Id. at 9.

 

Berg v. S&H Express, ARB No. 2017-0075, ALJ No. 2018-STA-00001 (ARB June 4, 2020) (per curiam) (Decision and Order)

[STAA Digest IV G]

CONTRIBUTORY FACTOR CAUSATION; FACT THAT RESPONDENT DID NOT STRICTLY FOLLOW PROGRESSIVE DISCIPLINARY POLICY MAY NOT BE PRETEXT UNDER THE FACTS OF THE CASE; WHILE A SERIES OF VIOLATIONS MAY BE INDICATIVE OF PRETEXT, IT MAY ALSO BE THE PROVERBIAL “STRAW THAT BROKE THE CAMEL’S BACK”

In Berg v. S&H Express, ARB No. 2017-0075, ALJ No. 2018-STA-00001 (ARB June 4, 2020) (per curiam), the ARB found that substantial evidence supported the ALJ’s finding that there was no contributing factor causation, and affirmed the ALJ’s decision denying Complainant’s STAA complaint.  The ALJ had concluded that “while Complainant engaged in protected activities on two occasions and was fired in close temporal proximity to that protected activity, there was no contributing factor causation because Respondent fired Complainant for her documented history of disciplinary problems including many occurrences of lateness and lack of communication.”

One of the elements of the case was whether Respondent’s application of a flexible disciplinary policy was evidence of a pretext.  The record showed that, according to company policy, the next step for a driver in Complainant’s position--who had received a verbal warning, a written reprimand, and a three-day suspension for late loads--would be termination.  Respondent, had not always strictly adhered to its progressive discipline policy; had made exceptions in the past; and, in the instant case, had not issued formal written discipline to Complainant for every late load.  Respondent also waited a month from Complainant’s suspension until firing her. 

The ALJ, however, found that failure to discipline Complainant for every late load was not evidence of pretext, determining that Respondent’s flexibility reflected a desire for its drivers to succeed, and that under Respondent’s disciplinary policy, the next step in regard to Complainant was termination.

The ALJ also found that evidence that Complainant had not been late with loads was not evidence of pretext, finding that Respondent believed that Complainant had late loads.  The ALJ cited ARB authority that ALJs do not sit as super-personnel departments who second-guess employment decisions.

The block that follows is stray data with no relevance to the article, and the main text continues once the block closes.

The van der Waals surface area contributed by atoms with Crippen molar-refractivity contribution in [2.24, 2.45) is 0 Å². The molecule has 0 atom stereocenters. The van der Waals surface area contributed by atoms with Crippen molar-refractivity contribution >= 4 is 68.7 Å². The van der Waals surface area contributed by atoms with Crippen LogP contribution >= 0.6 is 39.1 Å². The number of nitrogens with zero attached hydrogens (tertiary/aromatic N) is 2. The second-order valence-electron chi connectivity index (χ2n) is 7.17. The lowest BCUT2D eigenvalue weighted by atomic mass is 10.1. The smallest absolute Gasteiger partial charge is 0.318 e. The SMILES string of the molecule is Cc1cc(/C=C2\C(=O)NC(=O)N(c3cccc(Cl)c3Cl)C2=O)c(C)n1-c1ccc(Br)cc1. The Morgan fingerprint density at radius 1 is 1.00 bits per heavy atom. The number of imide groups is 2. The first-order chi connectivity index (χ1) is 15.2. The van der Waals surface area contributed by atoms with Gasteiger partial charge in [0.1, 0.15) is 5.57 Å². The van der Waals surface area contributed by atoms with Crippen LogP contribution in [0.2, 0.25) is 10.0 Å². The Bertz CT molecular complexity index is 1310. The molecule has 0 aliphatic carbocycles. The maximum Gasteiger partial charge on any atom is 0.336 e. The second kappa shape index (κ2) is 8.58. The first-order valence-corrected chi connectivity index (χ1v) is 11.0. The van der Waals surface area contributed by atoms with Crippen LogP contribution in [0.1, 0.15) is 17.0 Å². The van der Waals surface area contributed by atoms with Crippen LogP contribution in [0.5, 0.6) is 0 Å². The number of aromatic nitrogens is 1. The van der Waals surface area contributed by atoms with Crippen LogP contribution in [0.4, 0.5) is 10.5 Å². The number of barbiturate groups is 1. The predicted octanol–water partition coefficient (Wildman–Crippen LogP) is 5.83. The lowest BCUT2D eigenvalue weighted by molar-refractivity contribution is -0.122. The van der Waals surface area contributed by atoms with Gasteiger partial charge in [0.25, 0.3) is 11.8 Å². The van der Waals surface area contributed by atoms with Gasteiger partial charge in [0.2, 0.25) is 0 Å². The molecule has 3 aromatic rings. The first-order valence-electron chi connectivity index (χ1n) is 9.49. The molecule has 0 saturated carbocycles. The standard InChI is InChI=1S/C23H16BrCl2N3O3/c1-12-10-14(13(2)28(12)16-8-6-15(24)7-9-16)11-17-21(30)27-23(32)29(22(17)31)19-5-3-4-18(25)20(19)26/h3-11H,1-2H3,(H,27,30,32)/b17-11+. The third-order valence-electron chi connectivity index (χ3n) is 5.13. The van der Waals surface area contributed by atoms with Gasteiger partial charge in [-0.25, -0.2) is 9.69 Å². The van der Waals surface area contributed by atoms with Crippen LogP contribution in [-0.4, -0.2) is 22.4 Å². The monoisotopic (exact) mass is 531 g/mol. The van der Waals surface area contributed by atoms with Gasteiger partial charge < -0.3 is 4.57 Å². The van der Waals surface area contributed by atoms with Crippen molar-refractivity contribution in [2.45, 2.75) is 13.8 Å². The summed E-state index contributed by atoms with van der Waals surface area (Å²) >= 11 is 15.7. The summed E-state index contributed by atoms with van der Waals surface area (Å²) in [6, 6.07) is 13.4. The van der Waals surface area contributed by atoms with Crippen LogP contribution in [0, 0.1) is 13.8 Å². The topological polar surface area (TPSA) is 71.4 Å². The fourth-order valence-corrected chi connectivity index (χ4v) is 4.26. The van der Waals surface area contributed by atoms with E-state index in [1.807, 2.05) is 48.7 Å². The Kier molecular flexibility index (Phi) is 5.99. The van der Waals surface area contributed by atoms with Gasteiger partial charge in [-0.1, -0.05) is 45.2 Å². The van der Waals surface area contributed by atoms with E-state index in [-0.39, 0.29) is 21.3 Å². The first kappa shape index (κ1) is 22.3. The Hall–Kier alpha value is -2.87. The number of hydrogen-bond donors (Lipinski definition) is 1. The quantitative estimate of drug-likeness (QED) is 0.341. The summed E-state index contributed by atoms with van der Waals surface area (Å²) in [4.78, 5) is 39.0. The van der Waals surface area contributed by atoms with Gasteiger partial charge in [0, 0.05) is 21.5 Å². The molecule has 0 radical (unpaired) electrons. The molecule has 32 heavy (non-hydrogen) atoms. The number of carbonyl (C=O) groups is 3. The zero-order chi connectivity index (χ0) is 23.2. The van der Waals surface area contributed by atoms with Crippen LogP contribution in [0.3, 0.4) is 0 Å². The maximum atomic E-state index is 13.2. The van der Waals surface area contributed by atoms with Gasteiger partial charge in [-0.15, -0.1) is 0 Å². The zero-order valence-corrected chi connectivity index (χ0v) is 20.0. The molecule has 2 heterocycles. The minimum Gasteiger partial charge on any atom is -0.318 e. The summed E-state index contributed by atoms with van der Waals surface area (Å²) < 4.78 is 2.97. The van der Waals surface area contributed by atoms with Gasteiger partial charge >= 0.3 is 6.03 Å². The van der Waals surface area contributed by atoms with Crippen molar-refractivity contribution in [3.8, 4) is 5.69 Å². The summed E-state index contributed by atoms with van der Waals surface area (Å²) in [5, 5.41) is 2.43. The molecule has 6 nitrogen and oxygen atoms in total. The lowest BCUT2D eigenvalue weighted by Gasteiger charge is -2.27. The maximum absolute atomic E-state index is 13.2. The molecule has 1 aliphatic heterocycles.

The ARB found that substantial evidence supported the ALJ’s findings, and commended the ALJ’s analysis of pretext.  The ARB stated:

The ALJ appropriately found that that there was no pretext based on company practice which permitted a degree of flexibility as to discipline for the goal of success for its drivers. Acosta v. Union Pac. R.R. Co., ARB No. 2018-0020, ALJ No. 2016-FRS-00082, slip op. at 11-12 (ARB Jan. 22, 2020) (ARB reversed an ALJ decision which improperly focused on whether the respondent’s justifications for terminating the complainant had merit, rather than on whether the respondent violated the underlying statute). We confirm that it is not within the authority of the Board or ALJs to “sit as a super-personnel advocate” who second-guesses an employer’s decisions. Id. at 11. Our responsibility is to determine whether the whistleblower protection statute in this case has been violated, not whether the employer acted the best it could have, made every right decision, or did as we would have done.

Slip op. at 9.  One member of the ARB stated in a concurring opinion:

I write separately to emphasize a point concerning Respondent’s termination of Complainant for multiple violations of a policy notwithstanding that the employer did not take action following each instance of the policy violation. While an employer’s action after a series of violations may be indicative of pretext, it may also be the proverbial “straw that broke the camel’s back.” A fact-finder is permitted to find such even though the employer has a progressive discipline policy, as the ALJ did in this case. D. & O. at 25-26. See Simpson v. Equity Transp. Co., Inc., ARB No. 2019-0010, ALJ No. 2017-STA-00076 (ARB May 13, 2020) (ARB agreeing with Respondent that employer may discipline an employee on a cumulative-events theory even though it did not take a disciplinary action on each event comprising the ultimate basis for the adverse action).

Id. at 10.